Apperian is based in Boston and recently opened offices in the United Kingdom and France. This round of funding came from existing investors North Bridge Venture Partners, Kleiner Perkins Caufield & Byers' iFund, Bessemer Venture Partners, and Common Angels. The company has raised $24 million to date. Apperian is available for iOS, Android, and Blackberry.

Business people with tablet image via Shutterstock

Filed under: cloud, deals, enterprise, mobile

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Supersize Me’s Morgan Spurlock dishes on partnering with Hulu [video]

Posted: 12 Mar 2012 06:38 PM PDT

Director Morgan Spurlock and Hulu SVP Andy Forssell took a few minutes to chat with VentureBeat today at South By Southwest in Austin.

Topics of conversation included how the Supersize Me creator’s new series, A Day in the Life, is faring with Hulu’s web-connected audience, and how Hulu plans to bring ever more content to screens of all sizes.

Check out the clip, and brace yourself for more interviews from SXSW this week.

Filed under: media, video

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Vox Media raises $17M to fund big-budget news sites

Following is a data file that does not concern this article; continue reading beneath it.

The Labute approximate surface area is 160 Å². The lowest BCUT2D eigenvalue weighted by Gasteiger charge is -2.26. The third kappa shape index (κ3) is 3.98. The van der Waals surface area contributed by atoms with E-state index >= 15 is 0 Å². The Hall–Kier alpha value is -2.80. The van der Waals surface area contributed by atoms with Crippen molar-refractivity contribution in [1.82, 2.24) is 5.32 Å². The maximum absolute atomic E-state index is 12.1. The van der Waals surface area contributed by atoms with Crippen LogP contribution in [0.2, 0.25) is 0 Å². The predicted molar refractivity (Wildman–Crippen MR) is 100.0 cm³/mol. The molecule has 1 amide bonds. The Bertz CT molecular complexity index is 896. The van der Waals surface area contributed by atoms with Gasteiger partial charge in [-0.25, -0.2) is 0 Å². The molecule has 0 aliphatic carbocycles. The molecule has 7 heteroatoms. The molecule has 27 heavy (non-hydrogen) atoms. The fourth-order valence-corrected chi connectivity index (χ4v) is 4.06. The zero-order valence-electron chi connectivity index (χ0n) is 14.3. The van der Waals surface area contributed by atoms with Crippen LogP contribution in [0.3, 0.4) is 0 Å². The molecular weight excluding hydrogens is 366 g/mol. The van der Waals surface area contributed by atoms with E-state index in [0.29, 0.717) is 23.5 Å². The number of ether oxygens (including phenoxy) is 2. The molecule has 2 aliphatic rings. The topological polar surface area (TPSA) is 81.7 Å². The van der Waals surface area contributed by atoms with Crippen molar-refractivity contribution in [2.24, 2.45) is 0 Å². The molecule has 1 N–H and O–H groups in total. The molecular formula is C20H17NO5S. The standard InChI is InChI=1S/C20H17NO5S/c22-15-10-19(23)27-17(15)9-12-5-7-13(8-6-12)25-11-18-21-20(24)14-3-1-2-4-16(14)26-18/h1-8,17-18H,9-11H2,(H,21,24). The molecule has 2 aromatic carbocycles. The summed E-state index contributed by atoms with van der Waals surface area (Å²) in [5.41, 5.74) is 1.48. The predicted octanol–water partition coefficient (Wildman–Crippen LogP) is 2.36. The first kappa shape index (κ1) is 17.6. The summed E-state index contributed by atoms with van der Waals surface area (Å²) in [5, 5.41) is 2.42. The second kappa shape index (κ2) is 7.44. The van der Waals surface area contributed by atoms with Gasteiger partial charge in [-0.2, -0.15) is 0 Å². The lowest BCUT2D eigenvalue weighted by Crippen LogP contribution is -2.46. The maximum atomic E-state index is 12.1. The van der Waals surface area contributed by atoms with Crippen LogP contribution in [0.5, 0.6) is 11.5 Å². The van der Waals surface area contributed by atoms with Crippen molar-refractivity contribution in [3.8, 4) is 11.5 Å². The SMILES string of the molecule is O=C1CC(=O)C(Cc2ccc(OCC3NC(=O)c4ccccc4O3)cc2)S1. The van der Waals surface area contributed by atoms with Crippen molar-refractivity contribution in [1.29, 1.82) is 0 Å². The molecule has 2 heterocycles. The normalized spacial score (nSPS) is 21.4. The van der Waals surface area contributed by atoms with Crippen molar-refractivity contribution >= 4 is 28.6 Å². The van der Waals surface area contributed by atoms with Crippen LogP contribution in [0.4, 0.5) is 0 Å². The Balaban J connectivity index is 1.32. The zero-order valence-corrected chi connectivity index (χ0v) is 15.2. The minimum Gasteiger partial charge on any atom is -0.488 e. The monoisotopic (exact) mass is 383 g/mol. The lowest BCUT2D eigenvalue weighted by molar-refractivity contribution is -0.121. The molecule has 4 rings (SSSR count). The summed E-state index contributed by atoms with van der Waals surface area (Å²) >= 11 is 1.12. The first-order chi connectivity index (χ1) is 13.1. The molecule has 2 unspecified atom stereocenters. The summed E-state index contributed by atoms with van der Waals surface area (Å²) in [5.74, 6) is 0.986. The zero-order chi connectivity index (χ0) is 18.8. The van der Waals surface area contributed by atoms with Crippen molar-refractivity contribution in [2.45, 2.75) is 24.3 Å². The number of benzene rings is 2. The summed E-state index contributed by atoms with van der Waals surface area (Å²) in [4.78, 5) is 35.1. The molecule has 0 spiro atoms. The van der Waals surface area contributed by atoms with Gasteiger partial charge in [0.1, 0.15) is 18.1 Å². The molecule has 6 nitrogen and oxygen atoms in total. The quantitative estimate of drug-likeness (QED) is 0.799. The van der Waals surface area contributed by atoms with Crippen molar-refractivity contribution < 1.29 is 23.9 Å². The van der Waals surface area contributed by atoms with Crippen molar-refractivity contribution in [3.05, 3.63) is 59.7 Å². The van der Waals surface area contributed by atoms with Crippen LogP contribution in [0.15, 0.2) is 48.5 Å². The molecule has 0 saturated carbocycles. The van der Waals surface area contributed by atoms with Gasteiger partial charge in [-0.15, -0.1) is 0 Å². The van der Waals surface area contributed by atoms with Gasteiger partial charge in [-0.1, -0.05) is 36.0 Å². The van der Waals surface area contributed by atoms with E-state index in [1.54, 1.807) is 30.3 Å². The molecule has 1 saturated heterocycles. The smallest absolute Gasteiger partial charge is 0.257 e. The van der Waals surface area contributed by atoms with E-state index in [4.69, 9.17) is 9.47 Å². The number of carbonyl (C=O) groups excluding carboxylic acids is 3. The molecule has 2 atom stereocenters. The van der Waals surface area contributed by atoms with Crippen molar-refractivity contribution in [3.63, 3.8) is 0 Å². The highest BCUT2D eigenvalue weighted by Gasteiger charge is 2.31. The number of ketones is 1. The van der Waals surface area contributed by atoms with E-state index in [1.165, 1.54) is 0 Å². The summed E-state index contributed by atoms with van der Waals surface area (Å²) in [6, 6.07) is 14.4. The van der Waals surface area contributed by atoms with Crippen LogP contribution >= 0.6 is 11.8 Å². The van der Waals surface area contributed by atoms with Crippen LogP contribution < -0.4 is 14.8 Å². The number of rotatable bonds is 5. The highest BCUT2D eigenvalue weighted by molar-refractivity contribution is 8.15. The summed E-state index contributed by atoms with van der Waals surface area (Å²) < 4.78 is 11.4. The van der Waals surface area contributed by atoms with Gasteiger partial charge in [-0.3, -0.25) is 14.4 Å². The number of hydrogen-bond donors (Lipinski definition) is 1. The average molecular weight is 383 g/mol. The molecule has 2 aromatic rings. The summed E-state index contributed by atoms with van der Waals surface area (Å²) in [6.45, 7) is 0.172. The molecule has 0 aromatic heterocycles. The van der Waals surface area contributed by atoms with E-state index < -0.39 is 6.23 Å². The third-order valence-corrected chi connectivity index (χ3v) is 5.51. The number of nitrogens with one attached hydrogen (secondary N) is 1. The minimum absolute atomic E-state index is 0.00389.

Posted: 12 Mar 2012 06:28 PM PDT

Online media publisher Vox Media — owner of tech news site The Verge, sports blog network SB Nation, and game news site Vox Games — has raised $17 million in a new round of funding.

The company hasn’t announced the funding yet, but The Next Web spotted a Form D filing the company made with the Securities and Exchange Commission on Friday. The round brings Vox Media’s total funding to $40 million.

The company has been hiring a number of famous game editors for its game site, including Chris Grant, former editor-in-chief of Joystiq; Brian Crecente, former editor-in-chief of Kotaku; and Russ Pitts, former editor-in-chief of of The Escapist. Joshua Topolsky, former head of Engadget, runs The Verge.

Vox Media, which is headquartered in Washington D.C., previously raised $23 million in funding from Accel Partners, Comcast Ventures, Khosla Ventures, Allen & Company and Providence Equity Partners. Actor and angel investor Ashton Kutcher is an advisor to the company.

Filed under: games, media

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Tap.me raises $3.2M for in-game mobile ad network

Posted: 12 Mar 2012 05:51 PM PDT

Tap.me, a mobile ad network focused on monetizing games, has raised $3.2 million in funding.

Chicago’s Hyde Park Venture Partners, an early-stage venture fund, led the investment. Other investors include I2A Fund, Western Technology Investment, Great Oaks Venture Capital, Firestarter Fund, and Hyde Park Angels.